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Patent and Copyright Trolling is killing creativity and consumer choice across all industries
Posted by Stefan
30 Jul 2011 3:27 PM

This whole year has been the year of litigation - with the still ongoing Lodsys debacle (inn-app purchasing), the insane suits and countersuits by all the leading technology companies - Apple, Google, Samsung, HTC etc., and the most recent episode of PacketVideo vs Spotify - in the former making a claim for a patent infringement on a ’Device for the Distribution of Music in Digital Form’ or in short form, attacking anyone who streams or distributes music in a digital format (in particular cloud-based distribution) - which is just about everyone. How so many generic patents are being granted is not entirely a complete mystery, as there is whole industry of lawyers and judges and court officials which benefits enormously from these vagaries - and who loses out? That will be you and me - the members of the humble public, who have been ripped off for years by the financial services industries, and will now be targeted more by the legal industries - directly and indirectly as in these cases.

Have you wondered why 90% of Hollywood’s recent output is in the form of sequels? Significantly - because they don’t wish to have to fight some sort of licencing or copyright claim - as would undoubtedly be the case for brand new popular content. It’s just more bankable and less troublesome to re-hash the same already-copyrighted material over and over again.

Every other slightly original song that gets to the top of the charts ends up having a number of copyright claims against it - part of the melody or lyrics or sounds or whatever were supposedly ’borrowed’ from another track (released 10 years ago with no success) - when the fact is that probably most popular melodies could be traced back to some older folk song of some description - which existed for several centuries already somewhere around the world. 2011 has been the year of the musical re-hash - with chart toppers sampling all manner of existing content - even nursery rhymes and the banana boat song - to by-pass potential litiginous actions.

It is Government, fuzzy laws and opportunistic lawyers that are killing it for everyone. The notion that a generic idea or relatively abstract concept can be patented - without any kind of pertinent scientific application, schema or invention - is just plainly wrong. Individuals should not be able to patent and claim royalties on a generic idea which has no basis in execution or proper concept of ownership. By the same token, a loosely defined patent should not be made to blanket apply to any slightly related category - in a similar way that a ’water-based transport’ could blanket apply across all boats, hovercrafts and hydrofoils - the whole thing is totally ridiculous. Already some American biotech companies have been allowed to patent actual human genes - what next - a patent on breathing and a demand for royalties from every man, woman and child - or a cease and desist order!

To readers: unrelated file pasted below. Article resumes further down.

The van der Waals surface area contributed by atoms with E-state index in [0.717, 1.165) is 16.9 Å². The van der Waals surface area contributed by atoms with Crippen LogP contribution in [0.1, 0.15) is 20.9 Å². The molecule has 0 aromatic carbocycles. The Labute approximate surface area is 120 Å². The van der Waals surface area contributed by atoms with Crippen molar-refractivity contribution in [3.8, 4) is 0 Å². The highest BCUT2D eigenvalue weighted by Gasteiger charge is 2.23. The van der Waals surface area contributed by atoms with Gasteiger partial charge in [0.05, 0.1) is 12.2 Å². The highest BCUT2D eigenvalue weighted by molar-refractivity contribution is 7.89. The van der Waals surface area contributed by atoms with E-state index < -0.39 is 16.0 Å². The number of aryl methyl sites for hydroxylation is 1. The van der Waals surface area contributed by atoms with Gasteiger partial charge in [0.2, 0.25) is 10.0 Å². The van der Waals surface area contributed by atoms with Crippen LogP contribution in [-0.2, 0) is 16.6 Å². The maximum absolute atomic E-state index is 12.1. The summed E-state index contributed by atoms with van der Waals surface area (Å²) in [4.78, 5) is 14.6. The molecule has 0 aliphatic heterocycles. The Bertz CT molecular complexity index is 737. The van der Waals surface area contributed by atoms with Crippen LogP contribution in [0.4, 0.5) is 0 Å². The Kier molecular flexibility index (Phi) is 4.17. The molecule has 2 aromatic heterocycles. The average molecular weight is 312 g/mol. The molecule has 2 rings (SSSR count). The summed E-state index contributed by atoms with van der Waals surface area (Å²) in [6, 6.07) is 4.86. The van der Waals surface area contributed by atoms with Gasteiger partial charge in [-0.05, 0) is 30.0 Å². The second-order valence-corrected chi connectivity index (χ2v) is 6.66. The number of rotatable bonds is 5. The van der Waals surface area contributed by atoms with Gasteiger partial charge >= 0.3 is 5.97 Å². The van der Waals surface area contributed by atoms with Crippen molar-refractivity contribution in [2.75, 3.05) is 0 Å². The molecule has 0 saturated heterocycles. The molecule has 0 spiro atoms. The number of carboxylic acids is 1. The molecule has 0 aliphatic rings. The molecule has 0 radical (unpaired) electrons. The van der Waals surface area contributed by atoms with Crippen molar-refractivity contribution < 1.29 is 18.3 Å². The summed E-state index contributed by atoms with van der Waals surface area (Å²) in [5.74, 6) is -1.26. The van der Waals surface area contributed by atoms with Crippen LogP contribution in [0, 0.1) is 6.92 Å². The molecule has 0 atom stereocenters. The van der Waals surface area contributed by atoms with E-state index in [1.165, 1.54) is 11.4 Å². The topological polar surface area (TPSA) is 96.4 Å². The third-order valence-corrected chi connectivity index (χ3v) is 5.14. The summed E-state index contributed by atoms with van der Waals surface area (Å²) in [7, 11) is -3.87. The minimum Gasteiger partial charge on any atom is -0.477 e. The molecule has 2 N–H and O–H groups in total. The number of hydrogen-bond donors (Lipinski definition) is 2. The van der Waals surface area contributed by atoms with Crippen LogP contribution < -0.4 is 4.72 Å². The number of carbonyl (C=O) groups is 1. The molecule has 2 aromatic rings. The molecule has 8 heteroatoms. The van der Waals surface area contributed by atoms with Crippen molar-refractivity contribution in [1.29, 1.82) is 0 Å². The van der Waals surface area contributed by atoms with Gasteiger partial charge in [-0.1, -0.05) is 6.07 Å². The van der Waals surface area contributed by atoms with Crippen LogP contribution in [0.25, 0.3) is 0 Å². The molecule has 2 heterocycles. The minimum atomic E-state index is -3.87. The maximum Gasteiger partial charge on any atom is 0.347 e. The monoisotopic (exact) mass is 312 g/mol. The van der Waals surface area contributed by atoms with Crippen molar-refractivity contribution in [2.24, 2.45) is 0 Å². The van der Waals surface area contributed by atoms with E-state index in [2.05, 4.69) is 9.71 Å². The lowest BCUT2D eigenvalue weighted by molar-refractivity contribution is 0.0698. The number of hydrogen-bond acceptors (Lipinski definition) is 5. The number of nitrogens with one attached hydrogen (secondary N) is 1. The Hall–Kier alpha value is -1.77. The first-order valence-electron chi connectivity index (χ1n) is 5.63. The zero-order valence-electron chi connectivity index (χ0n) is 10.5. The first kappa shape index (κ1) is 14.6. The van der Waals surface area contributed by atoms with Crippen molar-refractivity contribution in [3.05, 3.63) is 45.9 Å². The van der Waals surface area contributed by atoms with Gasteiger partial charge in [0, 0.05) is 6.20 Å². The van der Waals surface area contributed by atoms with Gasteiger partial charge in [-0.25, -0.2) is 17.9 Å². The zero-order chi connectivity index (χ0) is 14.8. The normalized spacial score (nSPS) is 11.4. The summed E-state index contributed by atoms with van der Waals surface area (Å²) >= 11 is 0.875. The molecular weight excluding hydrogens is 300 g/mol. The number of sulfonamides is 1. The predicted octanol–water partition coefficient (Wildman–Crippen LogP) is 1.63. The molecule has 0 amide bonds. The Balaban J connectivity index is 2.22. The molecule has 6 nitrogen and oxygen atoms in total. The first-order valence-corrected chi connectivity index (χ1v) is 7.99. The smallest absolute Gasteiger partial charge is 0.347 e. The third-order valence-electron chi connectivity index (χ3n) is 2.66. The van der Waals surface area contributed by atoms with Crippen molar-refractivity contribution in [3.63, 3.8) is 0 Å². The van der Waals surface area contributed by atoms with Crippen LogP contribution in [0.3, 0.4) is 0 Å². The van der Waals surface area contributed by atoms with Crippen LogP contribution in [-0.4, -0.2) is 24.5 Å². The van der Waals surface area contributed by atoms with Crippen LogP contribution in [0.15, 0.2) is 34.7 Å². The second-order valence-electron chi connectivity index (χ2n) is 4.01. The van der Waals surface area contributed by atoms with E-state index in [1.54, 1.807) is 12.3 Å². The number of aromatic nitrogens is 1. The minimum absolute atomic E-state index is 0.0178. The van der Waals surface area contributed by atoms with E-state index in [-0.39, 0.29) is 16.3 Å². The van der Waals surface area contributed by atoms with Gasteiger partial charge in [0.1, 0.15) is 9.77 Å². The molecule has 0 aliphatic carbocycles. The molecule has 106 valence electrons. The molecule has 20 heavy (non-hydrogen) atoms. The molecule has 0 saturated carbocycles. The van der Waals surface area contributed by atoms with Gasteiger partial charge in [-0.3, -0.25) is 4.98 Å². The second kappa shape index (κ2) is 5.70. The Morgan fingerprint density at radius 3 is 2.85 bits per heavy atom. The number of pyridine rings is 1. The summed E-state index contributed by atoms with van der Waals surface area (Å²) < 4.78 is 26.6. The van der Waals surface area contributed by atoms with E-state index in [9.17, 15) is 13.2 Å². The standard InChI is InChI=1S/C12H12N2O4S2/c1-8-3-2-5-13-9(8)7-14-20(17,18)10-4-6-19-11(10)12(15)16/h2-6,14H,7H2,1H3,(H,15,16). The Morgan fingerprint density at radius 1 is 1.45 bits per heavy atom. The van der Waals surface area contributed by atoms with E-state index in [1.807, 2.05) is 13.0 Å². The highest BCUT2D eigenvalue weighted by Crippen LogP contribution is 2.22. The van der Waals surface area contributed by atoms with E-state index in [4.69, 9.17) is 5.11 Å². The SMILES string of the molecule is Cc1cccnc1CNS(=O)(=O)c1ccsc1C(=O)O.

America has always been a country of peculiar contrary freedoms - in this case the realtively freely available, but poorly defined and poorly regulated patent applications, which will eventually hamstring those corporations that birthed this mess. America will no longer be a viable place to incorporate a business in, and corporations will have to move their tax dollars and head offices to more neutral International ports of business.

A number of obvious things will happen as a natural consequence of these kinds of actions - prices will go up, there will be less competition, and prices will go up some more. Also, with loss of competition we get loss of innovation - thereby paying a lot more for poorer service and poorer devices. We will of course continue to have our consumer freedoms and freedom of choice here in Europe, whilst in America - innovative service providers like Spotify may well be litigated out of the country. PacketVideo’s patent dates back to 1997 - yet they’ve never created any kind of proper Spotify competitor as such, whereas Spotify has actually genuinely introduced an innovative, distinct and highly usable service. This is really just another example of corporate asset raiding or another typically unfair tax (in fact really just extortion), a while back when this happened, the populations concerned ended up with the Magna Carta and a Bill of Rights - it’s about time someone stood up for the public once more and championed freedom of choice, rather than freedom to persecute and extort.

Posted by Stefan
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